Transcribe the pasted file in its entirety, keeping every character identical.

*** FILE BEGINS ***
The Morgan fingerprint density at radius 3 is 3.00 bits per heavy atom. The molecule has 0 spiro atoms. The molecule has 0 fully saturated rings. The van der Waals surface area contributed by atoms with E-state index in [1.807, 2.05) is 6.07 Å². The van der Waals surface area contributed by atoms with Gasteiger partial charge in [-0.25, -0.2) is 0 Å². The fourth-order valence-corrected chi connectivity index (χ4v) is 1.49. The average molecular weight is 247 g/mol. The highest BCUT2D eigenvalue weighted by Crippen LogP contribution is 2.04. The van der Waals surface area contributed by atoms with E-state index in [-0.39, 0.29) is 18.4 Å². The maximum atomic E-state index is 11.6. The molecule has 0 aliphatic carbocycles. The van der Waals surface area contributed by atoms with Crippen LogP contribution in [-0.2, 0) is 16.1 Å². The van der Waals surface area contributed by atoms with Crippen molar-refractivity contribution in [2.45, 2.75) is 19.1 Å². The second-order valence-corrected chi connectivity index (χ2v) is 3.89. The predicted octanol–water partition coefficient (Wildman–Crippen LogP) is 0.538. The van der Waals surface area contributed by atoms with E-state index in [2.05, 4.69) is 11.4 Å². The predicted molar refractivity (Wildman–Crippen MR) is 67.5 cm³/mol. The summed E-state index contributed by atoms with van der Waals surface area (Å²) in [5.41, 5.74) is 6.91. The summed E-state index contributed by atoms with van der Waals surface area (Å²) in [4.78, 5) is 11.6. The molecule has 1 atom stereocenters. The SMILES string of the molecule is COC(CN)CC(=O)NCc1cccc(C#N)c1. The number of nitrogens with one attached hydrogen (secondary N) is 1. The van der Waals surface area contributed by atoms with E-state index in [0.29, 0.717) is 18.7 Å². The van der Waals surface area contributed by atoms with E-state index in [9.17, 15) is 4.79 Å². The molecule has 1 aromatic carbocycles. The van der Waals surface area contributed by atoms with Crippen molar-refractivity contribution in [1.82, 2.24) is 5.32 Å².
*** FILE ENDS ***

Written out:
The Morgan fingerprint density at radius 3 is 3.00 bits per heavy atom. The molecule has 0 spiro atoms. The molecule has 0 fully saturated rings. The van der Waals surface area contributed by atoms with E-state index in [1.807, 2.05) is 6.07 Å². The van der Waals surface area contributed by atoms with Gasteiger partial charge in [-0.25, -0.2) is 0 Å². The fourth-order valence-corrected chi connectivity index (χ4v) is 1.49. The average molecular weight is 247 g/mol. The highest BCUT2D eigenvalue weighted by Crippen LogP contribution is 2.04. The van der Waals surface area contributed by atoms with E-state index in [-0.39, 0.29) is 18.4 Å². The maximum atomic E-state index is 11.6. The molecule has 0 aliphatic carbocycles. The van der Waals surface area contributed by atoms with Crippen LogP contribution in [-0.2, 0) is 16.1 Å². The van der Waals surface area contributed by atoms with Crippen molar-refractivity contribution in [2.45, 2.75) is 19.1 Å². The second-order valence-corrected chi connectivity index (χ2v) is 3.89. The predicted octanol–water partition coefficient (Wildman–Crippen LogP) is 0.538. The van der Waals surface area contributed by atoms with E-state index in [2.05, 4.69) is 11.4 Å². The predicted molar refractivity (Wildman–Crippen MR) is 67.5 cm³/mol. The summed E-state index contributed by atoms with van der Waals surface area (Å²) in [5.41, 5.74) is 6.91. The summed E-state index contributed by atoms with van der Waals surface area (Å²) in [4.78, 5) is 11.6. The molecule has 1 atom stereocenters. The SMILES string of the molecule is COC(CN)CC(=O)NCc1cccc(C#N)c1. The number of nitrogens with one attached hydrogen (secondary N) is 1. The van der Waals surface area contributed by atoms with E-state index in [0.29, 0.717) is 18.7 Å². The van der Waals surface area contributed by atoms with E-state index in [9.17, 15) is 4.79 Å². The molecule has 1 aromatic carbocycles. The van der Waals surface area contributed by atoms with Crippen molar-refractivity contribution in [1.82, 2.24) is 5.32 Å².